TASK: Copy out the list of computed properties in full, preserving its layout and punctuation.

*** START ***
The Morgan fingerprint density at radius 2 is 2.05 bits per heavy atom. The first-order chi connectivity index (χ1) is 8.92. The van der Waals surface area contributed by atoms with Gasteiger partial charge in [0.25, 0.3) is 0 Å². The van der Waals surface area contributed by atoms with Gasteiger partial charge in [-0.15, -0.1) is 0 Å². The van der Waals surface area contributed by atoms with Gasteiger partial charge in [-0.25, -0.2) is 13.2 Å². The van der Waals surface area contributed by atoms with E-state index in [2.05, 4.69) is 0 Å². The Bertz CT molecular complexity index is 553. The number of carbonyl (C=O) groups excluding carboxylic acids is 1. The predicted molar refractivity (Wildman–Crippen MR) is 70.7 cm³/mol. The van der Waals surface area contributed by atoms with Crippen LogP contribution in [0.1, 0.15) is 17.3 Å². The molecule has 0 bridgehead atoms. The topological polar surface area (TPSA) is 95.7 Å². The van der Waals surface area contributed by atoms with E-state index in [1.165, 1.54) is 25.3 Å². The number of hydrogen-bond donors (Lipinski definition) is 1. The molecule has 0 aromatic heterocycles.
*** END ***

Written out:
The Morgan fingerprint density at radius 2 is 2.05 bits per heavy atom. The first-order chi connectivity index (χ1) is 8.92. The van der Waals surface area contributed by atoms with Gasteiger partial charge in [0.25, 0.3) is 0 Å². The van der Waals surface area contributed by atoms with Gasteiger partial charge in [-0.15, -0.1) is 0 Å². The van der Waals surface area contributed by atoms with Gasteiger partial charge in [-0.25, -0.2) is 13.2 Å². The van der Waals surface area contributed by atoms with E-state index in [2.05, 4.69) is 0 Å². The Bertz CT molecular complexity index is 553. The number of carbonyl (C=O) groups excluding carboxylic acids is 1. The predicted molar refractivity (Wildman–Crippen MR) is 70.7 cm³/mol. The van der Waals surface area contributed by atoms with Crippen LogP contribution in [0.1, 0.15) is 17.3 Å². The molecule has 0 bridgehead atoms. The topological polar surface area (TPSA) is 95.7 Å². The van der Waals surface area contributed by atoms with E-state index in [1.165, 1.54) is 25.3 Å². The number of hydrogen-bond donors (Lipinski definition) is 1. The molecule has 0 aromatic heterocycles.